This distinction is super important because grass-fed butter has something that regular butter doesn't have (even organic)--lots of vitamins!
Grazing on fresh grass allows the cows to absorb nutrients that imbue their milk, and thus butterfat, with vitamin A, D, E & K & K2. The characteristically deep yellow and sometimes orange color found only in grass-fed butter comes from high amounts of carotene (well known in carrots & sweet potatoes).
In addition, grass-fed butter contains a naturally occurring fatty acid known as conjugated linoleic acid (CLA) which has been show in studies to reduce body fat mass in humans and animals (source).
Most importantly, grass-fed butter has high levels of a newly discovered vitamin called K2. First identified by Dr. Weston Price and dubbed "Activator X", this fat soluble vitamin is created through fermentation. When a cow eats lots of fresh grass, their stomach ferments it and transforms the Vitamin K (also known as K1 and commonly found in leafy greens) into K2. Studies have shown that high amounts of K2 may help counteract the calcification of arteries, amongst other benefits (source).
More Info On Vitamin K2:
- On the Trail of the Elusive X-Factor
- Vitamin K2 and the Calcium Paradox: How a Little-Known Vitamin Could Save Your Life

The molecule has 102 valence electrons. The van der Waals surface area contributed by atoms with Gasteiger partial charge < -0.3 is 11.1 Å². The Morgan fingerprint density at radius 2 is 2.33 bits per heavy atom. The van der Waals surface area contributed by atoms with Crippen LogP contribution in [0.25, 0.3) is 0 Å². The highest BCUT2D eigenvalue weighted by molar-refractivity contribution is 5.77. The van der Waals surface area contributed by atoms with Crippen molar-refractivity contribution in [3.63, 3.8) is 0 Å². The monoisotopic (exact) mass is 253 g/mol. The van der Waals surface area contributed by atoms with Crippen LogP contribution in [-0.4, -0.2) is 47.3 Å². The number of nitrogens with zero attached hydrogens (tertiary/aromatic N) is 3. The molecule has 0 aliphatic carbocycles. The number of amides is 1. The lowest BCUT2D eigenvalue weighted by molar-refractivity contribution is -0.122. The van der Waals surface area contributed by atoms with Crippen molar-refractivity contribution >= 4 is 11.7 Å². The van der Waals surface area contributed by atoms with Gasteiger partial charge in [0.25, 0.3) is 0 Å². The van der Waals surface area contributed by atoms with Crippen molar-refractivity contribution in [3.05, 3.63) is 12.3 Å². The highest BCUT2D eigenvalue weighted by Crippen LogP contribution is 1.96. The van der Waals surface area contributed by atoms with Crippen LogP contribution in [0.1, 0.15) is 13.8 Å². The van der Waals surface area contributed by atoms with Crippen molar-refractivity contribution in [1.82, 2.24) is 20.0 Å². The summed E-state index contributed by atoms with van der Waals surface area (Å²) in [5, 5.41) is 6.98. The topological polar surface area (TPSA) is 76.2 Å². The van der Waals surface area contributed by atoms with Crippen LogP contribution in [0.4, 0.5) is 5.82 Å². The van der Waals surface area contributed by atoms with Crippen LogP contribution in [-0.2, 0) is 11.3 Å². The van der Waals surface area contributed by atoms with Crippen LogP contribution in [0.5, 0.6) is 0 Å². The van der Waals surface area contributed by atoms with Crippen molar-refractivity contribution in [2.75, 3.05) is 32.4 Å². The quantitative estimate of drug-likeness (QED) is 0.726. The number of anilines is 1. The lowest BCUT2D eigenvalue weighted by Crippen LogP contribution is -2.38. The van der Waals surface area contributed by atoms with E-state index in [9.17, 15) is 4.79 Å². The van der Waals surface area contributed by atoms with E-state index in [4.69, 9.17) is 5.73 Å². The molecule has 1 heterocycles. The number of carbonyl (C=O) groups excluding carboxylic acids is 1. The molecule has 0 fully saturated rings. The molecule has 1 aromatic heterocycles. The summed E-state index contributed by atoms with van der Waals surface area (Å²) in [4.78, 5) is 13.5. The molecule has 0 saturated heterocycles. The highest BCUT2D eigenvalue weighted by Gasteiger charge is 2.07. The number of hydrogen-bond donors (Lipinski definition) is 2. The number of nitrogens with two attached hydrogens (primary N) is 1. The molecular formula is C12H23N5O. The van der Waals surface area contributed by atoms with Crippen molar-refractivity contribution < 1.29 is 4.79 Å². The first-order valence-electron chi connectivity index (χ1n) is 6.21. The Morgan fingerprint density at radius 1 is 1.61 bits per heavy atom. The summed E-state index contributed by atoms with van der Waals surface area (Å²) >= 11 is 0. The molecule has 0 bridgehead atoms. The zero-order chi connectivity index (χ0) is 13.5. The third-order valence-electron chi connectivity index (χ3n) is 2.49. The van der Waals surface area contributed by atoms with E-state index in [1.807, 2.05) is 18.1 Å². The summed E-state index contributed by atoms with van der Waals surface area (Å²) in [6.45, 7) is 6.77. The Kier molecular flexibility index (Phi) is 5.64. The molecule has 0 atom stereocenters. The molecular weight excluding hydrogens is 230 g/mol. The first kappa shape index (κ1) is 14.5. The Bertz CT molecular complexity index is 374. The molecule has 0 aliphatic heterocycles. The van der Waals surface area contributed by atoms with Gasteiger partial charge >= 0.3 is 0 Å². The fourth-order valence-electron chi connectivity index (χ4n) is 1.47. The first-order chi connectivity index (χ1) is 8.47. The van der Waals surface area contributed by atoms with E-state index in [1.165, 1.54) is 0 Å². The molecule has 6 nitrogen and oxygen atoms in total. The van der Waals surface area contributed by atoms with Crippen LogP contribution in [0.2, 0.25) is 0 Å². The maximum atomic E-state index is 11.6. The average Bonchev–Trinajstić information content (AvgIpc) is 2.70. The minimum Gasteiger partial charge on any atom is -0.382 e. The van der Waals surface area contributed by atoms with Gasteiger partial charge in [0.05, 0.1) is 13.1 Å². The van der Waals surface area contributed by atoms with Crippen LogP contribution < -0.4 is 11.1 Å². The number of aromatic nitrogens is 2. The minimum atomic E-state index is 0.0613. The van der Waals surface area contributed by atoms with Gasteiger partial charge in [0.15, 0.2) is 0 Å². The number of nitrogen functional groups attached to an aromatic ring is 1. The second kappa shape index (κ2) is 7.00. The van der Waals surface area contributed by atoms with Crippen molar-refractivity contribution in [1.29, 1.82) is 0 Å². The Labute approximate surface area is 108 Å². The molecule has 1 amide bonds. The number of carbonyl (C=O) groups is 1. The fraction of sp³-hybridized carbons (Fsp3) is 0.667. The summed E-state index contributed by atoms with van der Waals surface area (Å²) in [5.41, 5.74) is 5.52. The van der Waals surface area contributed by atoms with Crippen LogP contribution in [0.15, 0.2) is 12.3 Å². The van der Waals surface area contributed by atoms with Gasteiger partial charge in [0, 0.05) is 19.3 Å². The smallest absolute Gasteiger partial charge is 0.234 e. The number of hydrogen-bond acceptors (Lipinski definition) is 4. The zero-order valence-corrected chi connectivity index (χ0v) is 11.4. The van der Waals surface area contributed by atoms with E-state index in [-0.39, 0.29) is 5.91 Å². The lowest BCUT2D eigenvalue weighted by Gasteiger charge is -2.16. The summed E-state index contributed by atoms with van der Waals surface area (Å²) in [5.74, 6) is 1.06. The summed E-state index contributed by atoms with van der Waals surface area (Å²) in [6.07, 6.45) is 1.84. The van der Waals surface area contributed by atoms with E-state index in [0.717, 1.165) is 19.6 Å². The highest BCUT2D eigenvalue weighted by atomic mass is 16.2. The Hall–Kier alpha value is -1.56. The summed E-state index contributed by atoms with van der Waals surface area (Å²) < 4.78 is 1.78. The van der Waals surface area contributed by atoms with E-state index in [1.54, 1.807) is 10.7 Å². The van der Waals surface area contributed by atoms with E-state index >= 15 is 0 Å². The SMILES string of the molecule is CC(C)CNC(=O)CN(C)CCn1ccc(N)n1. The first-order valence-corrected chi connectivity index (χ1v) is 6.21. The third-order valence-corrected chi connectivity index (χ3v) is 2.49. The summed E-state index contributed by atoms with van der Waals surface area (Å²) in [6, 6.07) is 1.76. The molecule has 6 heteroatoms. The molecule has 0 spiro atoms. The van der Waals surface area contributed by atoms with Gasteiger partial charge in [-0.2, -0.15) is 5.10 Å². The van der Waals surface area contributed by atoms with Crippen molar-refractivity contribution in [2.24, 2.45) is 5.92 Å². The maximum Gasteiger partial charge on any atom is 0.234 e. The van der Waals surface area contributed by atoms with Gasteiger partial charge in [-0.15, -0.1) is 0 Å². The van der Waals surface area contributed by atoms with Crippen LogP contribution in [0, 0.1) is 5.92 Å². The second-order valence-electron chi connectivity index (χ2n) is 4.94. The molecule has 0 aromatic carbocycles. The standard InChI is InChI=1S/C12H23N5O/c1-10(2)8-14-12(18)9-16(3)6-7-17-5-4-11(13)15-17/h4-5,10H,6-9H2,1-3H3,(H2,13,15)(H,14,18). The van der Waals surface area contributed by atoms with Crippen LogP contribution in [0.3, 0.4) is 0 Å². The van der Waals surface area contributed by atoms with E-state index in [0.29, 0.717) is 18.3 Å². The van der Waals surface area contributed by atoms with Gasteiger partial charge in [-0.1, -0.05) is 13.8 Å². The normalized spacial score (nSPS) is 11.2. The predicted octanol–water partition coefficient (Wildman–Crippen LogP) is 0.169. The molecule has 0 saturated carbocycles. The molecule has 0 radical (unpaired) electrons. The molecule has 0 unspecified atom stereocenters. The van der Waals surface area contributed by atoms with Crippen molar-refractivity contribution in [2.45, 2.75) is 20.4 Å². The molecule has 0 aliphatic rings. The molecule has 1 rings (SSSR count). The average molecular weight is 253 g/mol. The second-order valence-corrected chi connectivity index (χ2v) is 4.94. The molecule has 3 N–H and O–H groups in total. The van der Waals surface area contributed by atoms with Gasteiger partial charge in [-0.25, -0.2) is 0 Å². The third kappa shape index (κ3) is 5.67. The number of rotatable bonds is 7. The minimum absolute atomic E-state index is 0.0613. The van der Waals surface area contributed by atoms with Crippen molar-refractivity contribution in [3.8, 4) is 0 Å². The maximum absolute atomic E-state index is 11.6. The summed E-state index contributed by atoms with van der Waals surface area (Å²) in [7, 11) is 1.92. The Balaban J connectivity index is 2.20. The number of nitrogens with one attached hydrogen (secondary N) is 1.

Sensitive to dairy but want to reap the benefits of grass-fed butter?
Try grass-fed ghee (ultra clarified butter) or high vitamin butter oil.
Related Articles on the Benefits of Grass-Fed Butter:
Coconut Oil vs. MCT Oil
In his Bulletproof Coffee® recipe, Dave recommends using MCT oil, which is a supplement comprised of medium chain fatty acids (MCFA) sourced from coconut oil and palm kernel oil that are easily absorbed by the body. Compared to long chain fatty acids, MCFAs are easily and quickly digested, which is why they're recommend by many as a source of healthy, sustained energy and a way to stimulate your metabolism.
However, if you find MCT Oil too expensive (me!), you can easily attain the same dietary benefits from it's source--organic, virgin coconut oil. I always have a large jar or two around for oil pulling and skincare uses, so it's more economical for me to use pure coconut oil instead.